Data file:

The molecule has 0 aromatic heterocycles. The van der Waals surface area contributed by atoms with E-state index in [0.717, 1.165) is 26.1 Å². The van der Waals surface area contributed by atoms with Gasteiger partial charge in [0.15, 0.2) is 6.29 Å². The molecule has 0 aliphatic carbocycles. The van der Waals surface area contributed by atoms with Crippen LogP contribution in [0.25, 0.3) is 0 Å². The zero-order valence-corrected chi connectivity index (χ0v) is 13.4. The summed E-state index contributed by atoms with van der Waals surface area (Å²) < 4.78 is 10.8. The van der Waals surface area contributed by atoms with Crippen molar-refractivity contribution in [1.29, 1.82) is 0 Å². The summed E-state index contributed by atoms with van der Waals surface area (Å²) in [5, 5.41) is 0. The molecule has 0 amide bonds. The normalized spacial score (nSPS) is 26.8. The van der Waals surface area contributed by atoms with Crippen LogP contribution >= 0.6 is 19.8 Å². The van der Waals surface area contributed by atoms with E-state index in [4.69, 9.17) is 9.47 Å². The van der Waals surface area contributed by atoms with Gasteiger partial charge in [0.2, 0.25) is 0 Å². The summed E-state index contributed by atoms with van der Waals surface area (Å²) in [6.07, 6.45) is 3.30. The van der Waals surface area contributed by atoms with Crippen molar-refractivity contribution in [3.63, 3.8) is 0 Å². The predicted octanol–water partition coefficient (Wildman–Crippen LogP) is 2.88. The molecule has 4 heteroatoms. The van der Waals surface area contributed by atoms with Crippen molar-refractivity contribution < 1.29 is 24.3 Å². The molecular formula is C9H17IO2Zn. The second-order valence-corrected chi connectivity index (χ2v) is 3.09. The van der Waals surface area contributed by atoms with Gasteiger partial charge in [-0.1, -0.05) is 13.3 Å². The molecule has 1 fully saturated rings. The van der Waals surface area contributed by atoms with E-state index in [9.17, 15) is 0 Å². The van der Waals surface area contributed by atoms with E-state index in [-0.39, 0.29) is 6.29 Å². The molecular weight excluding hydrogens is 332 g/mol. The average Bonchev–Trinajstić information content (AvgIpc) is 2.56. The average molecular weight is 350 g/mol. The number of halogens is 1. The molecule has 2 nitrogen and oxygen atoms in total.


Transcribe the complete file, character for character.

The molecule has 0 aromatic heterocycles. The van der Waals surface area contributed by atoms with E-state index in [0.717, 1.165) is 26.1 Å². The van der Waals surface area contributed by atoms with Gasteiger partial charge in [0.15, 0.2) is 6.29 Å². The molecule has 0 aliphatic carbocycles. The van der Waals surface area contributed by atoms with Crippen LogP contribution in [0.25, 0.3) is 0 Å². The zero-order valence-corrected chi connectivity index (χ0v) is 13.4. The summed E-state index contributed by atoms with van der Waals surface area (Å²) < 4.78 is 10.8. The van der Waals surface area contributed by atoms with Crippen molar-refractivity contribution in [1.29, 1.82) is 0 Å². The summed E-state index contributed by atoms with van der Waals surface area (Å²) in [5, 5.41) is 0. The molecule has 0 amide bonds. The normalized spacial score (nSPS) is 26.8. The van der Waals surface area contributed by atoms with Crippen LogP contribution >= 0.6 is 19.8 Å². The van der Waals surface area contributed by atoms with E-state index in [4.69, 9.17) is 9.47 Å². The van der Waals surface area contributed by atoms with Gasteiger partial charge in [0.2, 0.25) is 0 Å². The summed E-state index contributed by atoms with van der Waals surface area (Å²) in [6.07, 6.45) is 3.30. The van der Waals surface area contributed by atoms with Crippen molar-refractivity contribution in [3.63, 3.8) is 0 Å². The predicted octanol–water partition coefficient (Wildman–Crippen LogP) is 2.88. The molecule has 4 heteroatoms. The van der Waals surface area contributed by atoms with Crippen molar-refractivity contribution < 1.29 is 24.3 Å². The molecular formula is C9H17IO2Zn. The second-order valence-corrected chi connectivity index (χ2v) is 3.09. The van der Waals surface area contributed by atoms with Gasteiger partial charge in [-0.1, -0.05) is 13.3 Å². The molecule has 1 fully saturated rings. The van der Waals surface area contributed by atoms with E-state index in [9.17, 15) is 0 Å². The van der Waals surface area contributed by atoms with E-state index in [-0.39, 0.29) is 6.29 Å². The molecular weight excluding hydrogens is 332 g/mol. The average Bonchev–Trinajstić information content (AvgIpc) is 2.56. The average molecular weight is 350 g/mol. The number of halogens is 1. The molecule has 2 nitrogen and oxygen atoms in total.